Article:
The TES is reporting new figures that show independent school pupils make up a quarter of all entries for A-levels in French, German and Spanish.
In 2015, a total of just 10,328 pupils studied French at A-level across the UK, with 2,572 (24.9 per cent) attending independent schools, according to an analysis of exam board statistics published by the Independent Schools Council (ISC) today.
Both Spanish and German also had low entry numbers, with independent school pupils providing a quarter of both. Nationally, only 14 per cent of all A-level students are educated in independent schools.
At GCSE, where the ISC says 5 per cent of all students are independently educated, more than 60 per cent of all entries for Classics are from independent schools.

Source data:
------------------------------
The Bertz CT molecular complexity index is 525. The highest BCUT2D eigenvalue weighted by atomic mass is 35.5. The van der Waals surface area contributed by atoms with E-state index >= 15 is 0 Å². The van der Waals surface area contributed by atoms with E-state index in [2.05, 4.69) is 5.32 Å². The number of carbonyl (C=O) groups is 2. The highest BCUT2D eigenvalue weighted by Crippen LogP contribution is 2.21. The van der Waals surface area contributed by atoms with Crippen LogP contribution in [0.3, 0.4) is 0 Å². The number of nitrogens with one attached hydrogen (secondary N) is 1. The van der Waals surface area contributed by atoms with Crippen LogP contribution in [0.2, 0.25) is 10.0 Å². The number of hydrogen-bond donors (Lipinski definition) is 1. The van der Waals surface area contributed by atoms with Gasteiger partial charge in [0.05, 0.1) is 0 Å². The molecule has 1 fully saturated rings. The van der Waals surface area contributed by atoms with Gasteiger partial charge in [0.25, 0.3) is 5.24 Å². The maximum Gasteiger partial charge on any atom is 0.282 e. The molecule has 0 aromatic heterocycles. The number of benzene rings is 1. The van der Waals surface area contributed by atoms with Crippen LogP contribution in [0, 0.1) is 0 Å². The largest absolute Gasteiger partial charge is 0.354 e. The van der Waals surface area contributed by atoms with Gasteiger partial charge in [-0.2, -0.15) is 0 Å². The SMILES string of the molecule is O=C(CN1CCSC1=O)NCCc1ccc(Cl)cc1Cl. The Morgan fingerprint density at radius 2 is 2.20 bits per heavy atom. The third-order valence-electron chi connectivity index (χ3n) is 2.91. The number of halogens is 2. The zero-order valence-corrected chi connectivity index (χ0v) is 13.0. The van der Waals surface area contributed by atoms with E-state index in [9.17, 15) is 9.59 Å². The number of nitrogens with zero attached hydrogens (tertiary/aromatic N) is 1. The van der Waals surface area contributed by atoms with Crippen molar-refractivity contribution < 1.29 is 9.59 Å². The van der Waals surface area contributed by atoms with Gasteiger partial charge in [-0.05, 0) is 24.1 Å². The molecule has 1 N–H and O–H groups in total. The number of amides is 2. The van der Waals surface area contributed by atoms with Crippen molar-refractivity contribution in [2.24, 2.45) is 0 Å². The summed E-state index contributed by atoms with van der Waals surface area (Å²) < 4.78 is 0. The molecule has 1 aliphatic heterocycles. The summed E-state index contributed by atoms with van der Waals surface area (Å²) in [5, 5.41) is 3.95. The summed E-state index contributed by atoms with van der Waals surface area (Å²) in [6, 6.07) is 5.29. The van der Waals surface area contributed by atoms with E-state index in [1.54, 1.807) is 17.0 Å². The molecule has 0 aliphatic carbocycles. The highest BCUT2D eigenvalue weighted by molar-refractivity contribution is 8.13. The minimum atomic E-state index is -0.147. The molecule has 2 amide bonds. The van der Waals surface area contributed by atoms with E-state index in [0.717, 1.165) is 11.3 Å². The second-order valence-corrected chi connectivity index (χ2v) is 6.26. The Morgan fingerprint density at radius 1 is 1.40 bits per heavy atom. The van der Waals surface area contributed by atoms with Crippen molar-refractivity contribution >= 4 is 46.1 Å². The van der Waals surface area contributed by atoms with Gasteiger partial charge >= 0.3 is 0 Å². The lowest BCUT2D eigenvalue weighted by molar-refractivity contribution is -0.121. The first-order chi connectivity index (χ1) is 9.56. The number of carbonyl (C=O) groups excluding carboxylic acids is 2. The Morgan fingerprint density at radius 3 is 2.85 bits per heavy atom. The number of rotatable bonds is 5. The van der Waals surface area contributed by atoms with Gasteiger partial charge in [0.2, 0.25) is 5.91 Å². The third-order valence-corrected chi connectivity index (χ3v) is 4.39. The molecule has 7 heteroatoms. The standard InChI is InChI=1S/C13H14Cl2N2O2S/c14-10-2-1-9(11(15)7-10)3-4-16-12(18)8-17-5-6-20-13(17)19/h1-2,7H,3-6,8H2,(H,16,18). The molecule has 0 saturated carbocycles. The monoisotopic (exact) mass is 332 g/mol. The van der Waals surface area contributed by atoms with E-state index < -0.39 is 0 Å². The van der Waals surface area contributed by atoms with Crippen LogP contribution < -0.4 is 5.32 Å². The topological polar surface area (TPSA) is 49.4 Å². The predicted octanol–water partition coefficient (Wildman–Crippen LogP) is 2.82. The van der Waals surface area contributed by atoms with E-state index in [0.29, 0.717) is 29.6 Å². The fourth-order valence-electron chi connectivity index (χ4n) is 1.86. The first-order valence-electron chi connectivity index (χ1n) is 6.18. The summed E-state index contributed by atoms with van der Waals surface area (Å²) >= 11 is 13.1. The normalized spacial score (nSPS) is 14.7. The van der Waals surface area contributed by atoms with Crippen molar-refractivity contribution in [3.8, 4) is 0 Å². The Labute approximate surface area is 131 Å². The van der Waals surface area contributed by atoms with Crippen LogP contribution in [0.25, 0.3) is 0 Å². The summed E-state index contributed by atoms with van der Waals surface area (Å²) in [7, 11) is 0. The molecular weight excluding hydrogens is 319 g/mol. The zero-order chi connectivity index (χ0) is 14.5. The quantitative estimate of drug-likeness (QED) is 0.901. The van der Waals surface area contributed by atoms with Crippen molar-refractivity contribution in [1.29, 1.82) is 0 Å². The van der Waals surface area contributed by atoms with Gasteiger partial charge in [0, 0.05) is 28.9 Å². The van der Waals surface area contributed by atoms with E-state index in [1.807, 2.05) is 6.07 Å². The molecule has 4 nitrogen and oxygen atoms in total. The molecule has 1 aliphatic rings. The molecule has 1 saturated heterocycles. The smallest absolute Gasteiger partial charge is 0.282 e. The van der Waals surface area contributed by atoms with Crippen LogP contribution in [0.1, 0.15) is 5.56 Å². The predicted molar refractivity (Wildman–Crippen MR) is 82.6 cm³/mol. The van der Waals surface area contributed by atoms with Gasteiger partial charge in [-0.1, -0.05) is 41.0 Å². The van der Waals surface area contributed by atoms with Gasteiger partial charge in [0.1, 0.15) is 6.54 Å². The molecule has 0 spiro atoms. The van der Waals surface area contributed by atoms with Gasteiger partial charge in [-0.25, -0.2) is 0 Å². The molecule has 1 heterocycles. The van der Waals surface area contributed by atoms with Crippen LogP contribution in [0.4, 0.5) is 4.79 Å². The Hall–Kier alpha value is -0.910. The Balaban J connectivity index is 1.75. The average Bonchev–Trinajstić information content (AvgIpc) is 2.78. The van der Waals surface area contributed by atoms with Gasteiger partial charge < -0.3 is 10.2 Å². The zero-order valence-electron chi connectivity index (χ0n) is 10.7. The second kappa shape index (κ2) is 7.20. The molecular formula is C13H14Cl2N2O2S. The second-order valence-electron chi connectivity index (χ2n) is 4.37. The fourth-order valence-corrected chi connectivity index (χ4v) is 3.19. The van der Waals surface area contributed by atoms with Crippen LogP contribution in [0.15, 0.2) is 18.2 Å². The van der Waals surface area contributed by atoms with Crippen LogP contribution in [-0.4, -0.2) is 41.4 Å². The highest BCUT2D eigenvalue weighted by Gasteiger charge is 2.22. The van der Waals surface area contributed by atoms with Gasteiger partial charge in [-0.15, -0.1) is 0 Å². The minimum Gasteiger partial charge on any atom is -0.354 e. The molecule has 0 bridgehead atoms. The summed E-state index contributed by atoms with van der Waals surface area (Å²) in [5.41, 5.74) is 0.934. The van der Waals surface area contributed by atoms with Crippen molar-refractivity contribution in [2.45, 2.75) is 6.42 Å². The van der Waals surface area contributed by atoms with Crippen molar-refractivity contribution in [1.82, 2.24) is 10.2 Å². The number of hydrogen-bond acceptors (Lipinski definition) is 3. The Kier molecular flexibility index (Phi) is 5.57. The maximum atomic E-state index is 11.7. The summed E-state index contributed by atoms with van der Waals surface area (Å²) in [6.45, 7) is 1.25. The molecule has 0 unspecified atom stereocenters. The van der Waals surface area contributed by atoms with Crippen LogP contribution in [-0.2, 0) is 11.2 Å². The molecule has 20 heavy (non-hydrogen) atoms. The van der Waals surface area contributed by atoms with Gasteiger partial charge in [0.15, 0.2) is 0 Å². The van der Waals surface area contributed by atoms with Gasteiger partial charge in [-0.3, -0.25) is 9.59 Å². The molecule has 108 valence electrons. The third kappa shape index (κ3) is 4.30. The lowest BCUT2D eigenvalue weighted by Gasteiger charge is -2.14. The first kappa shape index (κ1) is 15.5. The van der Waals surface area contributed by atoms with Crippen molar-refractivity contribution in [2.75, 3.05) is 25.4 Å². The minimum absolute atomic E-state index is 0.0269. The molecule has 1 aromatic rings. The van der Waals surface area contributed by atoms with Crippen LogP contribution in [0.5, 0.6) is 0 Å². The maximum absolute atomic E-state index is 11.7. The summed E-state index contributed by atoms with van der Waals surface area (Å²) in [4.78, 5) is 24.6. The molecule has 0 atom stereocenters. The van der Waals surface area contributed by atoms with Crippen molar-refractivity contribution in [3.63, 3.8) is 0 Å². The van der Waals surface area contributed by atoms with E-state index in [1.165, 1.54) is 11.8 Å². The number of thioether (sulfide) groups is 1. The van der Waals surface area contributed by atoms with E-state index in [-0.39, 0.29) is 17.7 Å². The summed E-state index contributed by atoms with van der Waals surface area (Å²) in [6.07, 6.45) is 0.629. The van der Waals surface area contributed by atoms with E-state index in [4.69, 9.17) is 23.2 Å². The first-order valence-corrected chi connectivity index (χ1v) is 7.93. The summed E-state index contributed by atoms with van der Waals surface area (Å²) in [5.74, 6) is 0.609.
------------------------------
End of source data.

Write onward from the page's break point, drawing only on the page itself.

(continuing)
The news comes amid what many believe is a crisis in modern foreign languages at A-level. Experts have warned that up to 40 per cent of university departments could close over the next decade because of lack of demand and competition between institutions…
In the full article Barnaby Lenon of the ISC describes independent school students as propping up some university modern language departments – why do you think this is?
Why are modern languages so unpopular in secondary schools now? And does it matter?
Please give us your insights in the comments or via Twitter…
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